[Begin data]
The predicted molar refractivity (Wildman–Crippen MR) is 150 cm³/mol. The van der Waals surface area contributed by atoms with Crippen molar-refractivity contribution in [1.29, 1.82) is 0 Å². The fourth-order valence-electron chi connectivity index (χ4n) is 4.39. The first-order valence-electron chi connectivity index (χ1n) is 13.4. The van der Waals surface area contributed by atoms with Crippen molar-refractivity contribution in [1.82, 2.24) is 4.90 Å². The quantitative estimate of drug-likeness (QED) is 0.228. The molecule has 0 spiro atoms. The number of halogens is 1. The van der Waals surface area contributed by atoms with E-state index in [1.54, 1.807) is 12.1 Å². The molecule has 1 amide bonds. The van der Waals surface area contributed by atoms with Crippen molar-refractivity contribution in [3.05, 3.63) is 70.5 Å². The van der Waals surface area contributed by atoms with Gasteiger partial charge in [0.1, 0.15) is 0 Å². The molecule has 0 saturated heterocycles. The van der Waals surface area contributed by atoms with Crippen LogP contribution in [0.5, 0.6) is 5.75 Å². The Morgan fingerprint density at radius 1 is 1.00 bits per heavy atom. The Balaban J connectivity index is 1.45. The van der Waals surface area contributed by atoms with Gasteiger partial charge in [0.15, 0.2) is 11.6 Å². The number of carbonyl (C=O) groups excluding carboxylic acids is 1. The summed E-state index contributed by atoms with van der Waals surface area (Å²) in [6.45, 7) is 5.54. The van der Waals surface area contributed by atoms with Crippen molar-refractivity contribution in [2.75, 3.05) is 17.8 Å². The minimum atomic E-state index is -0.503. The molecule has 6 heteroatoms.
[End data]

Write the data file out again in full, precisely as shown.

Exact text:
The predicted molar refractivity (Wildman–Crippen MR) is 150 cm³/mol. The van der Waals surface area contributed by atoms with Crippen molar-refractivity contribution in [1.29, 1.82) is 0 Å². The fourth-order valence-electron chi connectivity index (χ4n) is 4.39. The first-order valence-electron chi connectivity index (χ1n) is 13.4. The van der Waals surface area contributed by atoms with Crippen molar-refractivity contribution in [1.82, 2.24) is 4.90 Å². The quantitative estimate of drug-likeness (QED) is 0.228. The molecule has 0 spiro atoms. The number of halogens is 1. The van der Waals surface area contributed by atoms with E-state index in [1.54, 1.807) is 12.1 Å². The molecule has 1 amide bonds. The van der Waals surface area contributed by atoms with Crippen molar-refractivity contribution in [3.05, 3.63) is 70.5 Å². The van der Waals surface area contributed by atoms with Gasteiger partial charge in [0.1, 0.15) is 0 Å². The molecule has 0 saturated heterocycles. The van der Waals surface area contributed by atoms with Crippen LogP contribution in [0.5, 0.6) is 5.75 Å². The Morgan fingerprint density at radius 1 is 1.00 bits per heavy atom. The Balaban J connectivity index is 1.45. The van der Waals surface area contributed by atoms with Gasteiger partial charge in [0.15, 0.2) is 11.6 Å². The number of carbonyl (C=O) groups excluding carboxylic acids is 1. The summed E-state index contributed by atoms with van der Waals surface area (Å²) in [6.45, 7) is 5.54. The van der Waals surface area contributed by atoms with Crippen molar-refractivity contribution in [2.75, 3.05) is 17.8 Å². The minimum atomic E-state index is -0.503. The molecule has 6 heteroatoms.